Where is the leadership on transportation?

If you listen to the press releases and sober-minded sound bites coming out of Olympia, you would conclude that everyone in the state capitol wants to find consensus on a transportation package that will move our state forward. It’s clear, though, that to many in the state capitol, the November elections are much more important than getting started on critical projects are state needs.

That’s unfortunate, because we know our future economic health depends on improving our infrastructure and finishing some critical projects. We’ve all heard about the top projects – finishing SR 167 to the Port of Tacoma, a north-south freeway corridor in Spokane, completing 520’s transformation from I-5 to the bridge, and others – but we need leaders, in government and the private sector, making the case for why these projects are necessary to grow our economy.

Several factors are holding back progress on a transportation package.

1)     Unfortunate mistakes and management issues are eroding trust in the state Department of Transportation
The tunnel digging project in Seattle has been beset by problems (even before the now-stalled Bertha machine started boring), the 520 replacement has flawed pontoons and had on-the-job alcohol problems with contractors, and the ferries system continues to be plagued by management issues and labor problems. Put together, these stories are eroding public trust in the department and making people question how their gas tax dollars are being spent.

2)     The Governor is absent from the process
It’s just about impossible to advance a major transportation package without strong leadership from the governor to get it done. Instead, the last five-corner transportation negotiation between the governor and caucus leaders from both houses was over two months ago, in mid-December. Since then, little has come out of the governor’s office than expressions of hope that a package will come together. It’s going to take more than hope to make it happen, it’s going to take leadership by the governor.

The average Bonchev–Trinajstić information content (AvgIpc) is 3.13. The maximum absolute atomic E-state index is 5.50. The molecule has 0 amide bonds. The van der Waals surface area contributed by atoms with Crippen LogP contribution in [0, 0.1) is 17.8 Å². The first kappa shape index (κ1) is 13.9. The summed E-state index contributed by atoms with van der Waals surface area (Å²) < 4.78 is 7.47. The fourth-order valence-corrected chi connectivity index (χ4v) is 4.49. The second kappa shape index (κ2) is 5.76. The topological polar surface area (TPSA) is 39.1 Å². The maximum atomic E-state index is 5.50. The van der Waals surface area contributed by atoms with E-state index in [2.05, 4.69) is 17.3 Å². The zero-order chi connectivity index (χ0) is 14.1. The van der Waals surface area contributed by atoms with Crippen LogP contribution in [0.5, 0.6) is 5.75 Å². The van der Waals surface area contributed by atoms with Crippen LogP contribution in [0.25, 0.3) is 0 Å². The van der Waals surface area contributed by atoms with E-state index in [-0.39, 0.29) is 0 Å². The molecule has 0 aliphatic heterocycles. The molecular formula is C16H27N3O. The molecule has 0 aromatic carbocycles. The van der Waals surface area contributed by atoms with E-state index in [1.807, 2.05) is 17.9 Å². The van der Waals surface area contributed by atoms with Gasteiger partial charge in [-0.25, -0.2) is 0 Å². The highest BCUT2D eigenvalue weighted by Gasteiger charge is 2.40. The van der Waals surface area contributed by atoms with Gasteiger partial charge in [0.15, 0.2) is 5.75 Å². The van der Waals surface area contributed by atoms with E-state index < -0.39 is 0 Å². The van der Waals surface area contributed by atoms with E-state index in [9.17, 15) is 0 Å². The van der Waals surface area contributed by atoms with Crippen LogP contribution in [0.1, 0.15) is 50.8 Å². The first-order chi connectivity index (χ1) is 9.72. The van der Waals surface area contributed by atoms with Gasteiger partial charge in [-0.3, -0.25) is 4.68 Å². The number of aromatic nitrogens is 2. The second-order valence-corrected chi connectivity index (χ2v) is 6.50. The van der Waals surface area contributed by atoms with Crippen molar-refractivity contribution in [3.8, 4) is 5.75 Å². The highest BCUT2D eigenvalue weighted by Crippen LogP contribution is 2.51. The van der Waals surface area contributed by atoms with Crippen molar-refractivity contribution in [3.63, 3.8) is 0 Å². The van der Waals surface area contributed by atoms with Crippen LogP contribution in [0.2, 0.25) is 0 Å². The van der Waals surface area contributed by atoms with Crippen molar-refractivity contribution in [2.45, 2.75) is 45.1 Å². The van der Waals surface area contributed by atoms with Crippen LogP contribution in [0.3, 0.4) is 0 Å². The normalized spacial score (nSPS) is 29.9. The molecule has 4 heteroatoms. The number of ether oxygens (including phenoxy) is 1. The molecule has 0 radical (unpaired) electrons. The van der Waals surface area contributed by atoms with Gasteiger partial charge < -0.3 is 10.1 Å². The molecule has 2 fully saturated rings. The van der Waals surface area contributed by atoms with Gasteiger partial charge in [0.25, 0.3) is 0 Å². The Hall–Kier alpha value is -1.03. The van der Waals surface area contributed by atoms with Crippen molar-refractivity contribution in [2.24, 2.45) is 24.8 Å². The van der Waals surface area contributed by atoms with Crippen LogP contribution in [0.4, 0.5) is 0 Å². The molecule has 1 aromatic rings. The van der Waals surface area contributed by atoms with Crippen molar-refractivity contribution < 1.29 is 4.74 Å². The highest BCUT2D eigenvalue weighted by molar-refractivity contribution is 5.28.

3)     Election year politics means people want to be seen as working toward a package while doing nothing to make it happen
Too many in Olympia are giving fake support so they can blame somebody else for the failure later. More immutable than the tides is the fact that politicians are much more hesitant to take a tax vote in an election year.

People in Olympia are doing a careful dance, making sure they’re not seen as impediments to transportation improvements while subtly sabotaging efforts to pass a package. This was displayed most vividly a few weeks ago when legislative Democrats rushed to a hastily-called press conference about the latest Republican proposal. They had little to say about specifics because they hadn’t read the proposal yet, but they still went ahead with the press conference. Not being seen as roadblocks to a deal was more important to them than actually reading the proposal and responding to its specifics.

Maybe it’s just reality that a transportation package is just too difficult to pass in an election year. Already there is talk of coming back after the November elections, when next year’s Senate majority will be known, and passing a package when the political consequences are muted. It’s unfortunate that this is the prevailing view in Olympia now. Whether it’s now or in December, a package isn’t going to come together without more leadership from the top. Mr. Governor, Mr. Speaker, will you step up?

The following two tabs change content below.
Rob McKenna
Rob served two terms as Washington’s Attorney General, from 2005 to 2013. He successfully argued three cases before the U.S. Supreme Court and negotiated three of the largest consumer financial protection settlements in national history, all involving mortgage lending and servicing. He is a recognized leader in the development of consumer protections on the internet, in data protection and privacy regulation.